Promoting Energy Efficiency Through Foreign Direct Investments: Evidence from South Asian Countries
Economics, Law, and Institutions in Asia Pacific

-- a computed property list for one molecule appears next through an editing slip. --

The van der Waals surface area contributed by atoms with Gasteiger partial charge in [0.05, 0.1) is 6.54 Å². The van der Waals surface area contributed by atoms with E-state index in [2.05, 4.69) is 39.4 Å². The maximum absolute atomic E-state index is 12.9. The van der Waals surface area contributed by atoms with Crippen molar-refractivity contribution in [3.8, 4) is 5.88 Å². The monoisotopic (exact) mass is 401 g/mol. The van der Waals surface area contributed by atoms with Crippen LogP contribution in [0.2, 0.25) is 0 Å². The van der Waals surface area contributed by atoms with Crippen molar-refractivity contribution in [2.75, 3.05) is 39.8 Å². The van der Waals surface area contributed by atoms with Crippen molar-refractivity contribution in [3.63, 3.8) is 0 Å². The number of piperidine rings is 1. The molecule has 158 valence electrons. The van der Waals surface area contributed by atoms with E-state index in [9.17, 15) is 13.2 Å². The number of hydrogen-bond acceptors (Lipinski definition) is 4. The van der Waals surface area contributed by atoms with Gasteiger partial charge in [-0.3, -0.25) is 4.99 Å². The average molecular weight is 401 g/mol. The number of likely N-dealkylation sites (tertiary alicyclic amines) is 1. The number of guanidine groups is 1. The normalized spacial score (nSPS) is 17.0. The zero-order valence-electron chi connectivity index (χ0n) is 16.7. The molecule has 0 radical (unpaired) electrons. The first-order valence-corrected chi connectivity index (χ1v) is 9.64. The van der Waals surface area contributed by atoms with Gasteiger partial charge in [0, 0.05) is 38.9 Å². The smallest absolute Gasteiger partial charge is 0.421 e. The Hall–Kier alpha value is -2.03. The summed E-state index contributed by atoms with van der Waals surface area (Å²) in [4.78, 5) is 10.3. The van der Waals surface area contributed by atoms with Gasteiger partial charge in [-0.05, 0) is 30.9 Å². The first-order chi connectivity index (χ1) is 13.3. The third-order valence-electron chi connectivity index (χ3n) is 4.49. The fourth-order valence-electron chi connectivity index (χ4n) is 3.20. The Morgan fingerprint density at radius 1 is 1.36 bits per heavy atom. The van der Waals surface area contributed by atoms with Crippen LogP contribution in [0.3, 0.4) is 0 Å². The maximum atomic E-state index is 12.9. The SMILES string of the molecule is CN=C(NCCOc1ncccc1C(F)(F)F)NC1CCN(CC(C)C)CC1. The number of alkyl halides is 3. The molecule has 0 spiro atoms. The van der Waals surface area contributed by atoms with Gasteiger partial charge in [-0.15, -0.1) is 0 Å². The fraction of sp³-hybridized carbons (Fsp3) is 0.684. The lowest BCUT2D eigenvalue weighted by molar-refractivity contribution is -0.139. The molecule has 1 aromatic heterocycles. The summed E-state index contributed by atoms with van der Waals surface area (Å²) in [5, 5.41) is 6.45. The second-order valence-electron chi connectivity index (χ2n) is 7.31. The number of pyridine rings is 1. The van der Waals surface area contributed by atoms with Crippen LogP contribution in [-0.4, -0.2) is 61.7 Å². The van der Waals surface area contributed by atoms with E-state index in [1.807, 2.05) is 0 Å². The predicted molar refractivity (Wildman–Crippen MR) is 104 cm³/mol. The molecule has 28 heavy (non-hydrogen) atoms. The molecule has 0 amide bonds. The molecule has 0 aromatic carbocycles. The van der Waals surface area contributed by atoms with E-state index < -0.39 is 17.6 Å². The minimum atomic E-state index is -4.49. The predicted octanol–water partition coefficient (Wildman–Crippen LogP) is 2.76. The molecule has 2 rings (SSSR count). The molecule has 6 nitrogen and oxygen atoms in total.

This study investigates the impact of foreign direct investment on industrial energy intensity by incorporating economic growth, energy prices, industrial value-added, and carbon emissions in the South Asian countries for the period 1990–2018. We employ panel fully modified ordinary least square and dynamic ordinary least square. Our empirical results find that a stable foreign direct investment (FDI) and industrial energy intensity nexus exists and a 1% increase in FDI reduces total industrial energy intensity by 0.02%. Furthermore, this study applies the vector error correction model Granger causality test, results show that there is a bidirectional causal relationship between industrial energy intensity and FDI, and an unidirectional Granger causality running from industrial value-added and carbon emissions to industrial energy consumption in the long-run. In the short-run, the findings show the two-way causality between industrial energy intensity and foreign direct investment. Furthermore, a causal association from economic growth to FDI and carbon emissions. Based on empirical evidence, this study suggest that energy efficiency policies should be implemented for a sustainable development, environmental benefits, improving energy intensity will lead to long-term growth gains.
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